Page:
Since the declaration of independence in 1912, Albania has experienced different models of governance, including an international protectorate, a monarchy, a state-party regime and the parliamentary republic as well. Throughout all this period, the function of the head of state has been exercised in various forms.
The President of Albania (Presidenti) is the head of state, commander-in-chief of the military and the representative of the unity of the Albanian people.. The President is indirectly elected to a five-year term by the Parliament by secret vote, requiring a three-fifths majority of the votes of all members. The President has the power to guarantee observation of the Constitution and all laws, act as commander-in-chief of the Albanian Armed Forces, exercise the duties of the Parliament, when the Parliament is not in session, and appoint the Prime Minister. The President has the power to declare war, to grant pardon and to conclude agreements of peace, alliance, and participation in international organizations; upon the request of the government a simple parliamentary majority is required to ratify such actions, agreements, or treaties.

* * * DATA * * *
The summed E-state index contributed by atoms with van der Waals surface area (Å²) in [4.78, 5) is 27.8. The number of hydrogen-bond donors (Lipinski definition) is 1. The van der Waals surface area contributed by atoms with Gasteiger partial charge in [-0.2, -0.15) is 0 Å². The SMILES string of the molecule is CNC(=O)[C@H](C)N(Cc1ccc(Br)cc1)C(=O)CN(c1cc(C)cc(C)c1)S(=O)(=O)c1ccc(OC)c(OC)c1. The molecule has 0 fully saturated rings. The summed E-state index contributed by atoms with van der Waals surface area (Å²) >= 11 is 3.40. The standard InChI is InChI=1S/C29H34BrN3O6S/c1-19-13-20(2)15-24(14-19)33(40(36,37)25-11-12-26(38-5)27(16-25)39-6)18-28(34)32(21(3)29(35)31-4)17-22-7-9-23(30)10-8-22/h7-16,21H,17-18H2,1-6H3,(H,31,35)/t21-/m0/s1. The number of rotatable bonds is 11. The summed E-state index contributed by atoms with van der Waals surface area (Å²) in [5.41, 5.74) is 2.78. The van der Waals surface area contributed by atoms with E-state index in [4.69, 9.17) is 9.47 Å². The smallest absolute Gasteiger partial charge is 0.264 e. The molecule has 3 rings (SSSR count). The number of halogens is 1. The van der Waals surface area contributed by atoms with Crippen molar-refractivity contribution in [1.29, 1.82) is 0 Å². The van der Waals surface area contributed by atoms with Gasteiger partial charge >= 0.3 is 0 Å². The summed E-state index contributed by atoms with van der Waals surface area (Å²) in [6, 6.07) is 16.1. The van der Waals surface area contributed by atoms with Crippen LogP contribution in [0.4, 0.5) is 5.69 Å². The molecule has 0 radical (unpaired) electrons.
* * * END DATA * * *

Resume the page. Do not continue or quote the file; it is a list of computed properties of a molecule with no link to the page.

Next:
The Prime Minister of Albania (Kryeministri) is the head of government. According to the Constitution, the Prime Minister is the most senior minister of cabinet in the executive branch of government in the Albanian parliamentary system. The Prime Minister is appointed by the President; ministers are nominated by the President as well on the basis of the Prime Minister's recommendation. The Council of Ministers is responsible for carrying out both foreign and domestic policies. It directs and controls the activities of the ministries and other state organs. The Deputy Prime Minister of Albania (Zëvendëskryeministri) is the deputy head of government. In the absence of the Prime Minister, the Deputy Prime Minister takes over his functions, such as chairing the Cabinet and the Council of Ministers.
|President||Ilir Meta||Socialist Movement for Integration||24 July 2017|
|Prime Minister||Edi Rama||Socialist Party||15 September 2015|
|Deputy Prime Minister||Ledina Mandia||Independent||22 May 2017|